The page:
If You Can’t Perceive It, You Can’t Have It!

Imagine being told that in order to get the thing that you desire most, you’ll have to give up everything you’ve spent years acquiring. This is exactly what Jesus told the young, rich man in Matthew 19:20-21 (NLT). The dialogue between the two of them is a jewel of wisdom and knowledge that we cannot afford to overlook. The young man inquired what he must do to enter the Kingdom of Heaven. In verse 20 he asked “I’ve obeyed all these commandments, the young man replied. “What else must I do?” Jesus replied to him in verse 21, “If you want to be perfect, go and sell all your possessions and give the money to the poor, and you will have treasure in heaven.  Then come, follow me.” 

Upon first hearing the statement that Jesus made, a large majority of us would probably say, “Uh, I don’t think so!” Our minds have been conditioned by the world to hold on to things we deem valuable. We can’t comprehend the brevity of letting go of something we hold so dear, unless we are 100% sure that we will obtain something of greater value. We’d rather get all we can get, and still be able to hold on to what we already have. Life does not work this way.

God established a precedent or pattern for the way we ought to approach our new way of operating in Christ. Through the Apostle Paul, He said in Ephesians 4:22-24 (NLT), “22 Throw off your old sinful nature and your former way of life, which is corrupted by lust and deception. 23 Instead, let the Spirit renew your thoughts and attitudes. 24 Put on your new nature, created to be like God—truly righteous and holy.” It is only through Christ that you and I have unlimited capacity. We come to him with very limited capacity indeed. Before we are saved, our arms are already full with stuff that weighs us down. Paul strongly encourages us to throw off this negativity. He tells us to unload the burdens and sins that are keeping our arms and hands full, so that we can run the race that God has set before us with lightness, agility, and greater speed. (Heb 12:1)

Most of us want to hold on to things that make us comfortable. Whether it is wealth, material things, or toxic relationships; we’ve derived a certain level of comfort in these things, and we don’t want to throw them off. This was the condition of the young, rich man’s heart. His grip was so tightly wrapped around his possessions, that he couldn’t imagine anything would bring him more pleasure or make him feel more secure.

When you think about this, you can clearly understand the true essence of faith. Faith demands that we walk according to what we can’t see, and not by what we can see. It forces us to use our imaginations.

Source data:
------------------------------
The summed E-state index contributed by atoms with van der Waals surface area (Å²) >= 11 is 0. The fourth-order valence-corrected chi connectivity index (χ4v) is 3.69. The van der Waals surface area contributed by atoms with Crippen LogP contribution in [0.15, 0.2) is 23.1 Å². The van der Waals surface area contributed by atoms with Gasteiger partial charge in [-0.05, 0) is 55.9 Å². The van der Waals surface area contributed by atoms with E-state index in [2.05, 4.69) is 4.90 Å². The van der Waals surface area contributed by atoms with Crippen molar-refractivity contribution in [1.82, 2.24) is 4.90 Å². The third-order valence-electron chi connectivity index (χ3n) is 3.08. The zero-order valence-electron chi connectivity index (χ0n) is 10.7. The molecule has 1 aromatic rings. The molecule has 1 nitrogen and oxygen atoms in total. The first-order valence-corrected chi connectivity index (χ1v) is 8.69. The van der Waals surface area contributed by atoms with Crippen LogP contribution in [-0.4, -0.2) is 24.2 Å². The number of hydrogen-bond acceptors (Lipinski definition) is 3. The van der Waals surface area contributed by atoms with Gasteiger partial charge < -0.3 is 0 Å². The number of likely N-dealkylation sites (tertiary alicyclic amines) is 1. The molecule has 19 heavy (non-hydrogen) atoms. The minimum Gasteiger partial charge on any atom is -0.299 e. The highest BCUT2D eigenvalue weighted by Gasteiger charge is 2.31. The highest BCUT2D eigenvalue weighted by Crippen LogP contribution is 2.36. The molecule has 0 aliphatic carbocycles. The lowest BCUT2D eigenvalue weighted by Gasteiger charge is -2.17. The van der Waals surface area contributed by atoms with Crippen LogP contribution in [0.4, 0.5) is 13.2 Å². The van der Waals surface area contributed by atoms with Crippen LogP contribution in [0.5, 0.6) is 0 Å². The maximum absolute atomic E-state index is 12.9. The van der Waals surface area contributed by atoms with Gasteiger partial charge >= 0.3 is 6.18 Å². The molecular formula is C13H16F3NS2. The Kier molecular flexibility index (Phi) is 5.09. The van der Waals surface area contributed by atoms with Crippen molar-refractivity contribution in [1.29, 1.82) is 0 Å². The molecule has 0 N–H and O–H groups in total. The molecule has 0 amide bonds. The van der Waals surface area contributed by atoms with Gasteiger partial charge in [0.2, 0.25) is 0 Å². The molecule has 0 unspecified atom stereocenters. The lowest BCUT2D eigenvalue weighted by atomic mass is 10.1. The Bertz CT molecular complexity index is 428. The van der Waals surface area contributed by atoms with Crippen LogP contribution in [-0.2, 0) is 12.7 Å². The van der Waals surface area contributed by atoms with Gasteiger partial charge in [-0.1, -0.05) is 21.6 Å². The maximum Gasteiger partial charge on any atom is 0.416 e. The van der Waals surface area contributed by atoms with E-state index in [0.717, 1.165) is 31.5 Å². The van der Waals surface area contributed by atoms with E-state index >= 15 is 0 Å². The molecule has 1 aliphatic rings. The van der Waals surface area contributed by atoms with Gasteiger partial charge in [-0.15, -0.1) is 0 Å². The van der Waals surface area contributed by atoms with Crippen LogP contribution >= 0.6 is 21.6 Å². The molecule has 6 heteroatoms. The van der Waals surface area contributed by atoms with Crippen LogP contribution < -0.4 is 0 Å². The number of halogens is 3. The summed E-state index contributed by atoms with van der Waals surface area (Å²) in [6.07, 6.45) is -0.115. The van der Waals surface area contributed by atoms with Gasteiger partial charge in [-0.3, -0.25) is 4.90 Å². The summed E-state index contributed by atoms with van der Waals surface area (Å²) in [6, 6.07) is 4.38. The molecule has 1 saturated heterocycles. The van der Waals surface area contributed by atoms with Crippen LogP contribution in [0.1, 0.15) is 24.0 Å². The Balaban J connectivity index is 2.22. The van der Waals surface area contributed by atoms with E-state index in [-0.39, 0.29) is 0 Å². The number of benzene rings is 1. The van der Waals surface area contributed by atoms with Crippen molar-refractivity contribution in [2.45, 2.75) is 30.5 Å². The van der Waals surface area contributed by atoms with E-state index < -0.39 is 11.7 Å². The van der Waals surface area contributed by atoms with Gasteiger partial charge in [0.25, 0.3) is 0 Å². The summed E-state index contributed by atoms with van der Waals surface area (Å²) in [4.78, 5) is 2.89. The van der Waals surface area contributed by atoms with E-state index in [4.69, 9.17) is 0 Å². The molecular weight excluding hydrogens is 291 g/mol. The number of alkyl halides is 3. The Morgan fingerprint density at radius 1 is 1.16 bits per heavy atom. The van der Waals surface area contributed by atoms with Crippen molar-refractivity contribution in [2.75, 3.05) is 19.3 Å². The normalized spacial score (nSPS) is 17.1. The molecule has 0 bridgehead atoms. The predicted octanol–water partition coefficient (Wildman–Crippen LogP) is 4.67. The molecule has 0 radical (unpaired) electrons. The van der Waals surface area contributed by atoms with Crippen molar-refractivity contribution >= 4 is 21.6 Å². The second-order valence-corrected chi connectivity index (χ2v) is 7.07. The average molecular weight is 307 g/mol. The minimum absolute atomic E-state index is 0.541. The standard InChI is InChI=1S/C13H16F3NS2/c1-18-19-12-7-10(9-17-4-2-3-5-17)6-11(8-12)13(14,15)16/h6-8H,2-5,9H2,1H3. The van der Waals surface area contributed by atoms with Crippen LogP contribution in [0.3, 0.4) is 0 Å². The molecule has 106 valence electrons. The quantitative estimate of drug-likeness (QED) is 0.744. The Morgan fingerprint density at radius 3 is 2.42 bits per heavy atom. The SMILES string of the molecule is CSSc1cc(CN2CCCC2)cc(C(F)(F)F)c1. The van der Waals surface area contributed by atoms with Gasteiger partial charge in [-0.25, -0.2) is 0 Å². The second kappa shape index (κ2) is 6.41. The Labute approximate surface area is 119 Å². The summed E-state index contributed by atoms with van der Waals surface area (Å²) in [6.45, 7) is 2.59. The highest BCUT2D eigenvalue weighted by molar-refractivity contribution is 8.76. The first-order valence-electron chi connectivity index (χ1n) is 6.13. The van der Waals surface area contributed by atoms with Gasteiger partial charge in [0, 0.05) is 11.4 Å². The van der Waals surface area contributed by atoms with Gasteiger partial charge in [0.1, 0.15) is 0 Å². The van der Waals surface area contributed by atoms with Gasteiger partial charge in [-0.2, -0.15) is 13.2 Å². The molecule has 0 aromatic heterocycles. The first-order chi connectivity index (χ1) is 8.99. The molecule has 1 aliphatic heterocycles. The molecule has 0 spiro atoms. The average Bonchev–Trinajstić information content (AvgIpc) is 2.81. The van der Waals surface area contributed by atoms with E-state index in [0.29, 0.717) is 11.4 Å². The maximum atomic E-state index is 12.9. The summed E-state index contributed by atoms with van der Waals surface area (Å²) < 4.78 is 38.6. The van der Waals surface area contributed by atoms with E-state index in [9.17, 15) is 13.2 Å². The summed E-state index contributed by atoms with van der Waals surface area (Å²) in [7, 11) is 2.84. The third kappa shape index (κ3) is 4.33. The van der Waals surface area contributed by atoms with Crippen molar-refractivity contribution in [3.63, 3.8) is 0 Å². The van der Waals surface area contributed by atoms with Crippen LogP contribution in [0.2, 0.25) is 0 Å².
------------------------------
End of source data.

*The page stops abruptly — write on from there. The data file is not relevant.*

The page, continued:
Our imaginations are an extremely important and useful tool in the Kingdom. They help us to visualize events, experiences, and aspirations that haven’t taken place in the natural or in the timespan of our lives. We didn’t actually see Jesus Christ in the flesh when he walked upon this earth, but through our faith, we know that he did. God’s Word paints a vivid and vibrant picture, and we can use our imagination—our mind’s eye—to see our beautiful, blessed Lord. Everything in the spiritual world works this way. We don’t see all the activity going on spiritually, but through the Spirit that indwells us we know that there is more going on in the spiritual realm than there is in the natural realm. We can sense these things in the Spirit, and use our imaginations to paint a picture in our minds.

This is crucial, because if you can’t perceive it, then you can’t have it. If you can’t perceive it, then you can’t fulfill it. Faith demands that we imagine the evidence of something before it is seen. And we have to believe in the evidence so strongly that it is real to us.

The young, rich man couldn’t make the leap. He refused to allow Jesus Christ to stretch his capacity to exponentially wider and greater depth. He could not imagine a life without his stuff, and he couldn’t imagine that heaven would hold for him an infinitely greater treasury than the one he had labored for with his own might and mental prowess. He couldn’t perceive it, so He couldn’t have it.

It is sometimes very hard for us to shake ourselves out of routines and to stretch our imaginations to see a bigger picture. This can be especially true for sisters that have been single for many years. They become comfortable making a life for one, and sometimes forget that seeing and preparing for two is necessary. You must come to a place where you are completely sold-out to the fact that God has blessings for you that are far more valuable and useful than what you’re holding on to so tightly. Let go, and let God!

Recognize that the Lord may be calling you to burst out of that same ol’ groove, so that your vision is expanded. Your faith may need a reboot. A single digit, representing you against the world, may be your present, but it is not your future. Allow the Spirit to renew your thoughts and attitudes as you press into Christ. He’ll ignite new vision, inspiration, and revelation of your wonderful future. ■

Scripture quotations marked (NLT) are taken from the Holy Bible, New Living Translation, copyright © 1996. Used by permission of Tyndale House Publishers, Inc., Wheaton, Illinois 60189. All rights reserved.

“If You Can’t Perceive It, You Can’t Have It!”, written by FACM©2017.  All rights reserved. All done to the glory of God through Jesus Christ, our Lord!

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